By Jean-Jacques Segalen (jjacques) November 29, 2009
For the ones of you who have had the chance to travel to Southern Mexico, the Caribbean, Hawaii, Singapore, of for that matter almost any tropical location you could not but stop in your tracks when facing a blooming Heliconia plant and for the ones who never went there here is a chance to enjoy those jewels at low cost.
The genus Heliconia is the sole and only one within the Heliconiaceae family which was created by taxonomists to distinguish it from the Musaceae family (the banana trees) where it was formerly classified. Those plants do obviously share some common features and actually belong to the Zingiberales order (a classification rank one step over the families). This order groups eight families which are besides the already two mentioned; the Strelitziaceae (birds of paradise and traveler's tree), the Lowiaceae (no common name and quite rare), the Costaceae(costus or spiral gingers), the Zingiberaceae (gingers, ginger lilies, torch gingers), the Cannaceae (cannas or Indian shots) and the Marantaceae (prayer plants). Most of those plants display large leaves hold on long petioles and inflorescences with colored bracts hiding the small flowers, all grow from a rhizome which is no more than a subterranean stem. They also are of tropical origin and have a rather important economic role, either because of the fruits (bananas), the edible or medicinal rhizomes (gingers, arrowroot), cut flowers (strelitzia, heliconias) or potted and garden plants (cannas and many others).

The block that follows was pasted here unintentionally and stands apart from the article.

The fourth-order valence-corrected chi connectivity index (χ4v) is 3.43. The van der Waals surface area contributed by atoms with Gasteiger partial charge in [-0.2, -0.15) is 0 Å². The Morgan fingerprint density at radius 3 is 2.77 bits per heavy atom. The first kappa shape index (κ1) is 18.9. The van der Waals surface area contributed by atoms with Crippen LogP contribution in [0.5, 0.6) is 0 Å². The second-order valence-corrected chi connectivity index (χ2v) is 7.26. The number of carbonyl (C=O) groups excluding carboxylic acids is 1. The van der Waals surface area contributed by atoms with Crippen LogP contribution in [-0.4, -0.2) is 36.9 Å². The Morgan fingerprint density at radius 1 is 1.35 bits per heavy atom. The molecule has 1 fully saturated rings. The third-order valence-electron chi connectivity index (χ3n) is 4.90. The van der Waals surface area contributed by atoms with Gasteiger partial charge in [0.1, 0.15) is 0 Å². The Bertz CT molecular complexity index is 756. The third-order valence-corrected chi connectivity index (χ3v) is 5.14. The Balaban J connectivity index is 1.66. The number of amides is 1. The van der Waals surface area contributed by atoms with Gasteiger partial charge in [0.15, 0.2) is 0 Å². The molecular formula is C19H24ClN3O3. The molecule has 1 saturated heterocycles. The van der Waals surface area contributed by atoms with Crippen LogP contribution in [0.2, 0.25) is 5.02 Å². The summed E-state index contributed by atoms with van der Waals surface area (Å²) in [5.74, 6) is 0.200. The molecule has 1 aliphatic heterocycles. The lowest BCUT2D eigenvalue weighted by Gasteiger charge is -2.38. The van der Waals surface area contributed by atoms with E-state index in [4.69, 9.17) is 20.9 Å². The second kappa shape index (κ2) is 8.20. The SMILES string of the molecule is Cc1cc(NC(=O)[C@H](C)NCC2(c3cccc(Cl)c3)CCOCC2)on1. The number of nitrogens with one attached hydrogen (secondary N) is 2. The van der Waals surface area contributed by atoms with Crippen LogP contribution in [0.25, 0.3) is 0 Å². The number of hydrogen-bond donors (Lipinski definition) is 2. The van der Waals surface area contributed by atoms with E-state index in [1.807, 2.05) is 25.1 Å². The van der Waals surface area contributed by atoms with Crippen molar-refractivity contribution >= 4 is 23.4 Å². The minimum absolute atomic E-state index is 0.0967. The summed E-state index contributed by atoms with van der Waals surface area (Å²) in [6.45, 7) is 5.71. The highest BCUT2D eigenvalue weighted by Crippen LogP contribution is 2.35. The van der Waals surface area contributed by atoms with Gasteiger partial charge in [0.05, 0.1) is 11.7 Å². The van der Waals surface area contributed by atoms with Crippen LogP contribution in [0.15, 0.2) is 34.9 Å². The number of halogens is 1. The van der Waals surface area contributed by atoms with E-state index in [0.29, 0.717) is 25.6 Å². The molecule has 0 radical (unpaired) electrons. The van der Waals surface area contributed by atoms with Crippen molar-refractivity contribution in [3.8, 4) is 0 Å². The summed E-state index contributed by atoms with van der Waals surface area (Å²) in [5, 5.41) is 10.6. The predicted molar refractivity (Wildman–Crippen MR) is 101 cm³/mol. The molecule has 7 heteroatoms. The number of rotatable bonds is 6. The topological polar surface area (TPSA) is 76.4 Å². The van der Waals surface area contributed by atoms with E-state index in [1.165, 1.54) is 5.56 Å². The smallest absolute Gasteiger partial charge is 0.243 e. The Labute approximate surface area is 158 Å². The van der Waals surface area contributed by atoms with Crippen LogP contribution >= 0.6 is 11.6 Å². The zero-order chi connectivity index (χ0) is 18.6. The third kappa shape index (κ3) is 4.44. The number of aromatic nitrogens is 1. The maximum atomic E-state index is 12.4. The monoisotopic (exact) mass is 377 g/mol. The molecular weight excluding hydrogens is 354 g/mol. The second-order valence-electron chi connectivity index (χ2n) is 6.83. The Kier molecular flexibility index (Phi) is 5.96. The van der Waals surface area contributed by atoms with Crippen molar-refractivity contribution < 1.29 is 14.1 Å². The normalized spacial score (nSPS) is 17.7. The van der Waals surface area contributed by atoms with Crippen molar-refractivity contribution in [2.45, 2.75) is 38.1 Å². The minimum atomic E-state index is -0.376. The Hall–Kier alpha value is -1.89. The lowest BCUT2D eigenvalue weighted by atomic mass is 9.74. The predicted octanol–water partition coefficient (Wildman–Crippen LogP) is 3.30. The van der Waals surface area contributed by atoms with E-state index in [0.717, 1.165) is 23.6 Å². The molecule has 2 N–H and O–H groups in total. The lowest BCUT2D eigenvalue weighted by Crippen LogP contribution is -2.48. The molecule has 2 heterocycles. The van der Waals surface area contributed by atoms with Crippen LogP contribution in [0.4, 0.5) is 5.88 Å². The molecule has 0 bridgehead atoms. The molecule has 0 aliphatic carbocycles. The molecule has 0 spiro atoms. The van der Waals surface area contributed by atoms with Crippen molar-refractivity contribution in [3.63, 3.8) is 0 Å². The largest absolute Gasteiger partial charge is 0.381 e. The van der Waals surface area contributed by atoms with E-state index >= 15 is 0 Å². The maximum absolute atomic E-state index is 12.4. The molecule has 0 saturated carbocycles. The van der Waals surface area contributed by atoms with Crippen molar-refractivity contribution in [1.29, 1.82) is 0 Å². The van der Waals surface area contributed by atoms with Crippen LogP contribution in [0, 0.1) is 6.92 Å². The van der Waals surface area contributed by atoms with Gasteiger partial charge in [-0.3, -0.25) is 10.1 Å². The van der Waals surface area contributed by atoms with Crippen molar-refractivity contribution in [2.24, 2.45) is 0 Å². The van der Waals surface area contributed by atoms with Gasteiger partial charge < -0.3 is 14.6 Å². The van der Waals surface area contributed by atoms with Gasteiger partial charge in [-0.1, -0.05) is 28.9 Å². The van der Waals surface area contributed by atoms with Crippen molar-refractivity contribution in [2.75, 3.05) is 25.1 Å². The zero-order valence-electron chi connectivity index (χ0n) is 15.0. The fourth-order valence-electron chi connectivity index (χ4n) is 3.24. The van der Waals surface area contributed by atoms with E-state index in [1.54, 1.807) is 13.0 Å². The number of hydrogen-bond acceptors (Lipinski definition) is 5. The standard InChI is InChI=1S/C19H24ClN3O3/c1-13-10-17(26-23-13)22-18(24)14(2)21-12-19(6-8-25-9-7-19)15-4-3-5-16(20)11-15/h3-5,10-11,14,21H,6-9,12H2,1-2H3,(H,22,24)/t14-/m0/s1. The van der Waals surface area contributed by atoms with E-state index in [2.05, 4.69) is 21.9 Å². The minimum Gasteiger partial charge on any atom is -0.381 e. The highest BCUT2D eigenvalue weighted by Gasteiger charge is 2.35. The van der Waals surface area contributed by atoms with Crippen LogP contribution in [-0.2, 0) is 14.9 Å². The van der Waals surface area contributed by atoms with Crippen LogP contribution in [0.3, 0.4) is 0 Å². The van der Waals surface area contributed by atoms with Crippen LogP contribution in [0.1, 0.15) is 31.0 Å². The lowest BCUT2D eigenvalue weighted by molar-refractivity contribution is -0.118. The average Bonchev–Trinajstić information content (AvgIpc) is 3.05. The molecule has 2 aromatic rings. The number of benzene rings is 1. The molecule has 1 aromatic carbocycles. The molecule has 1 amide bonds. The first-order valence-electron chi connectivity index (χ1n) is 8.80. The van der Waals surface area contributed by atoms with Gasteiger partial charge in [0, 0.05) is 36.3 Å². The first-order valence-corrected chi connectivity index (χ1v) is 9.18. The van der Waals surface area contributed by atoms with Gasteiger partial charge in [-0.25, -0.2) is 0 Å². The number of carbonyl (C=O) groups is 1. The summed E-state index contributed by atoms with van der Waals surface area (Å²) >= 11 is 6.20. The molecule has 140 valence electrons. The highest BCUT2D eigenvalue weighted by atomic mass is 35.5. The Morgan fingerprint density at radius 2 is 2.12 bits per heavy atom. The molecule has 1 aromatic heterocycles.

But let us get back to our subject, the heliconias. As stated above this is a solitary genus but also a prolific one as it has about 250 species (probably a few more still to be discovered) and man has created a large array of hybrids, an endless occupation for horticulturists and enthusiasts. As mentioned in the introductory paragraph those jewels can be enjoyed all over the tropics, from Asia to America through Africa and Australia but where do they originate from? As a matter of fact the geographical origin is restricted to tropical America, roughly Mexico to Bolivia and comprising islands of the Caribbean. A rather intriguing fact, still unsolved by specialists is the fact that some five to six species are endemic to a completely different part of the world, namely the large territory going from Samoa islands to Indonesia. All species and varieties found there have green bracts and flowers, thus are much less showy than the American species which display bright colors and give them such an attractive power.